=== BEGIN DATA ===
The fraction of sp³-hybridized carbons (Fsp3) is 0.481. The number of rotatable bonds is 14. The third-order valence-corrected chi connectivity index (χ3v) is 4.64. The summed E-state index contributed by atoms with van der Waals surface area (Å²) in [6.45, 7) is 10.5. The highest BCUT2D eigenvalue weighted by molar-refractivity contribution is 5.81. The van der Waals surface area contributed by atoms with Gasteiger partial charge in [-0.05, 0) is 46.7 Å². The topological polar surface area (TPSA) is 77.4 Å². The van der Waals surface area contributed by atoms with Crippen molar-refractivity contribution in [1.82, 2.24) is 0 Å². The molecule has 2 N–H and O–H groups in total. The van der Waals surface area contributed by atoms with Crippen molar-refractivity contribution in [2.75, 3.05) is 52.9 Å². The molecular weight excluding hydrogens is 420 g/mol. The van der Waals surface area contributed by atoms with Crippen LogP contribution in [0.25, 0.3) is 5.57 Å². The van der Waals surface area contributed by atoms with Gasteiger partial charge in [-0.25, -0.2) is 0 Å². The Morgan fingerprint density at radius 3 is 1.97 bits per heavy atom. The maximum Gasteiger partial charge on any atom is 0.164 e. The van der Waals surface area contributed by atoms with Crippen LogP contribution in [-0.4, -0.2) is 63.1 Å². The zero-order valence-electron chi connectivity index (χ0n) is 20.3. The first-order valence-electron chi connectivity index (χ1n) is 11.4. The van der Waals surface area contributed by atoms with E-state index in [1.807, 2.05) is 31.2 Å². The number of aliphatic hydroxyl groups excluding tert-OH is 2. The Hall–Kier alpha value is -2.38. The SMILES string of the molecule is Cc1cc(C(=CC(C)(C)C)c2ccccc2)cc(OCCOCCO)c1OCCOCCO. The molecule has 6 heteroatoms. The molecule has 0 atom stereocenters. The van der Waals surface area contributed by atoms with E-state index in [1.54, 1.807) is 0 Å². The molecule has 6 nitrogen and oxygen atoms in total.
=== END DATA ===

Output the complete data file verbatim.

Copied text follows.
The fraction of sp³-hybridized carbons (Fsp3) is 0.481. The number of rotatable bonds is 14. The third-order valence-corrected chi connectivity index (χ3v) is 4.64. The summed E-state index contributed by atoms with van der Waals surface area (Å²) in [6.45, 7) is 10.5. The highest BCUT2D eigenvalue weighted by molar-refractivity contribution is 5.81. The van der Waals surface area contributed by atoms with Gasteiger partial charge in [-0.05, 0) is 46.7 Å². The topological polar surface area (TPSA) is 77.4 Å². The van der Waals surface area contributed by atoms with Crippen molar-refractivity contribution in [1.82, 2.24) is 0 Å². The molecule has 2 N–H and O–H groups in total. The van der Waals surface area contributed by atoms with Crippen molar-refractivity contribution in [2.75, 3.05) is 52.9 Å². The molecular weight excluding hydrogens is 420 g/mol. The van der Waals surface area contributed by atoms with Crippen LogP contribution in [0.25, 0.3) is 5.57 Å². The van der Waals surface area contributed by atoms with Gasteiger partial charge in [-0.25, -0.2) is 0 Å². The Morgan fingerprint density at radius 3 is 1.97 bits per heavy atom. The maximum Gasteiger partial charge on any atom is 0.164 e. The van der Waals surface area contributed by atoms with Crippen LogP contribution in [-0.4, -0.2) is 63.1 Å². The zero-order valence-electron chi connectivity index (χ0n) is 20.3. The first-order valence-electron chi connectivity index (χ1n) is 11.4. The van der Waals surface area contributed by atoms with E-state index in [1.807, 2.05) is 31.2 Å². The number of aliphatic hydroxyl groups excluding tert-OH is 2. The Hall–Kier alpha value is -2.38. The SMILES string of the molecule is Cc1cc(C(=CC(C)(C)C)c2ccccc2)cc(OCCOCCO)c1OCCOCCO. The molecule has 6 heteroatoms. The molecule has 0 atom stereocenters. The van der Waals surface area contributed by atoms with E-state index in [1.54, 1.807) is 0 Å². The molecule has 6 nitrogen and oxygen atoms in total.